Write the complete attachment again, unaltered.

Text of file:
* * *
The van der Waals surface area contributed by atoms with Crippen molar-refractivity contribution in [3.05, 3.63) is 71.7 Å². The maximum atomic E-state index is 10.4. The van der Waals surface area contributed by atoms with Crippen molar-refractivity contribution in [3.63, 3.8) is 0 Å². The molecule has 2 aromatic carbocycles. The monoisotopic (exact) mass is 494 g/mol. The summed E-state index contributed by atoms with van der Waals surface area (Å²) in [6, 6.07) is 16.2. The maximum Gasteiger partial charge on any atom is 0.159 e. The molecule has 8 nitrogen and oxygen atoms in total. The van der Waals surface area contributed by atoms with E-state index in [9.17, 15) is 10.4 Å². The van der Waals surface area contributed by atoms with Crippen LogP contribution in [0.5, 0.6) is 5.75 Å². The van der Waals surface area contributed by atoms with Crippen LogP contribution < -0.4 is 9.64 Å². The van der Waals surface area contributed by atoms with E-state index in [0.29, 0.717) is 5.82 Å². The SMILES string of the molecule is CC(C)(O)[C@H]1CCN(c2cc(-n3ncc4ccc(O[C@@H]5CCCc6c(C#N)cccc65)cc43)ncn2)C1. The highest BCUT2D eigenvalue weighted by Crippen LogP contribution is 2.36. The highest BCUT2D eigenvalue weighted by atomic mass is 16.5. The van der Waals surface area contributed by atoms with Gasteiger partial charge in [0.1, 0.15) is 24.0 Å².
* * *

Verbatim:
The van der Waals surface area contributed by atoms with Crippen molar-refractivity contribution in [3.05, 3.63) is 71.7 Å². The maximum atomic E-state index is 10.4. The van der Waals surface area contributed by atoms with Crippen molar-refractivity contribution in [3.63, 3.8) is 0 Å². The molecule has 2 aromatic carbocycles. The monoisotopic (exact) mass is 494 g/mol. The summed E-state index contributed by atoms with van der Waals surface area (Å²) in [6, 6.07) is 16.2. The maximum Gasteiger partial charge on any atom is 0.159 e. The molecule has 8 nitrogen and oxygen atoms in total. The van der Waals surface area contributed by atoms with E-state index in [9.17, 15) is 10.4 Å². The van der Waals surface area contributed by atoms with Crippen LogP contribution in [0.5, 0.6) is 5.75 Å². The van der Waals surface area contributed by atoms with Crippen LogP contribution < -0.4 is 9.64 Å². The van der Waals surface area contributed by atoms with E-state index in [0.29, 0.717) is 5.82 Å². The SMILES string of the molecule is CC(C)(O)[C@H]1CCN(c2cc(-n3ncc4ccc(O[C@@H]5CCCc6c(C#N)cccc65)cc43)ncn2)C1. The highest BCUT2D eigenvalue weighted by Crippen LogP contribution is 2.36. The highest BCUT2D eigenvalue weighted by atomic mass is 16.5. The van der Waals surface area contributed by atoms with Gasteiger partial charge in [0.1, 0.15) is 24.0 Å².